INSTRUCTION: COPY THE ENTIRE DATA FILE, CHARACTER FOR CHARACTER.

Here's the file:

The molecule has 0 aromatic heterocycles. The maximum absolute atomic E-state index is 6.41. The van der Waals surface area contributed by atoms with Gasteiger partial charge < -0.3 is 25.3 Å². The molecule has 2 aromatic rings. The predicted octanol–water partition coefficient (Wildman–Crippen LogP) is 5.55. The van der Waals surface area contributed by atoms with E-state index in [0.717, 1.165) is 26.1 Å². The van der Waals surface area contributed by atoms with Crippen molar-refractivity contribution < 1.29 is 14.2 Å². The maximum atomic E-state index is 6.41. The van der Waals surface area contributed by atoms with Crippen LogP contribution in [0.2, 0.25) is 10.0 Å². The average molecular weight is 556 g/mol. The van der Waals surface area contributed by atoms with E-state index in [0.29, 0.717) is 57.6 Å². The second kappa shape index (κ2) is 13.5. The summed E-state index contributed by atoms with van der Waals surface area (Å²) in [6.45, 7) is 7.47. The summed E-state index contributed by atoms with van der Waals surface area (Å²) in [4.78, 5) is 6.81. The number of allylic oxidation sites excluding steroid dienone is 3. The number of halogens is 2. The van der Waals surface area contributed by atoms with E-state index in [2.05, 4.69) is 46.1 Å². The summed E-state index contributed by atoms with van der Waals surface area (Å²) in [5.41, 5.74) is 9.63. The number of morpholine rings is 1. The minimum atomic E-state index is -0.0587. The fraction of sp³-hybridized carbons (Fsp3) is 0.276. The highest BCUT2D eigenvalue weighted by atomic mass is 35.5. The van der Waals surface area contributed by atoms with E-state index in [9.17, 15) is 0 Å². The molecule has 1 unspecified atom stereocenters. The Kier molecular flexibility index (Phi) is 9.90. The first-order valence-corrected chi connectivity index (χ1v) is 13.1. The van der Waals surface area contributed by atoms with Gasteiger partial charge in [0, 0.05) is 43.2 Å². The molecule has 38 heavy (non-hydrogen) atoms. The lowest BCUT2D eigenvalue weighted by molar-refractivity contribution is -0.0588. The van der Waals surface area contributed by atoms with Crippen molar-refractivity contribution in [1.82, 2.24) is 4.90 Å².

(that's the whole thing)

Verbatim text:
The molecule has 0 aromatic heterocycles. The maximum absolute atomic E-state index is 6.41. The van der Waals surface area contributed by atoms with Gasteiger partial charge < -0.3 is 25.3 Å². The molecule has 2 aromatic rings. The predicted octanol–water partition coefficient (Wildman–Crippen LogP) is 5.55. The van der Waals surface area contributed by atoms with E-state index in [0.717, 1.165) is 26.1 Å². The van der Waals surface area contributed by atoms with Crippen molar-refractivity contribution < 1.29 is 14.2 Å². The maximum atomic E-state index is 6.41. The van der Waals surface area contributed by atoms with Crippen LogP contribution in [0.2, 0.25) is 10.0 Å². The average molecular weight is 556 g/mol. The van der Waals surface area contributed by atoms with E-state index in [0.29, 0.717) is 57.6 Å². The second kappa shape index (κ2) is 13.5. The summed E-state index contributed by atoms with van der Waals surface area (Å²) in [6.45, 7) is 7.47. The summed E-state index contributed by atoms with van der Waals surface area (Å²) in [4.78, 5) is 6.81. The number of allylic oxidation sites excluding steroid dienone is 3. The number of halogens is 2. The van der Waals surface area contributed by atoms with E-state index in [2.05, 4.69) is 46.1 Å². The summed E-state index contributed by atoms with van der Waals surface area (Å²) in [5.41, 5.74) is 9.63. The number of morpholine rings is 1. The minimum atomic E-state index is -0.0587. The fraction of sp³-hybridized carbons (Fsp3) is 0.276. The highest BCUT2D eigenvalue weighted by atomic mass is 35.5. The van der Waals surface area contributed by atoms with E-state index in [9.17, 15) is 0 Å². The molecule has 1 unspecified atom stereocenters. The Kier molecular flexibility index (Phi) is 9.90. The first-order valence-corrected chi connectivity index (χ1v) is 13.1. The van der Waals surface area contributed by atoms with Gasteiger partial charge in [0, 0.05) is 43.2 Å². The molecule has 38 heavy (non-hydrogen) atoms. The lowest BCUT2D eigenvalue weighted by molar-refractivity contribution is -0.0588. The van der Waals surface area contributed by atoms with Crippen molar-refractivity contribution in [1.82, 2.24) is 4.90 Å².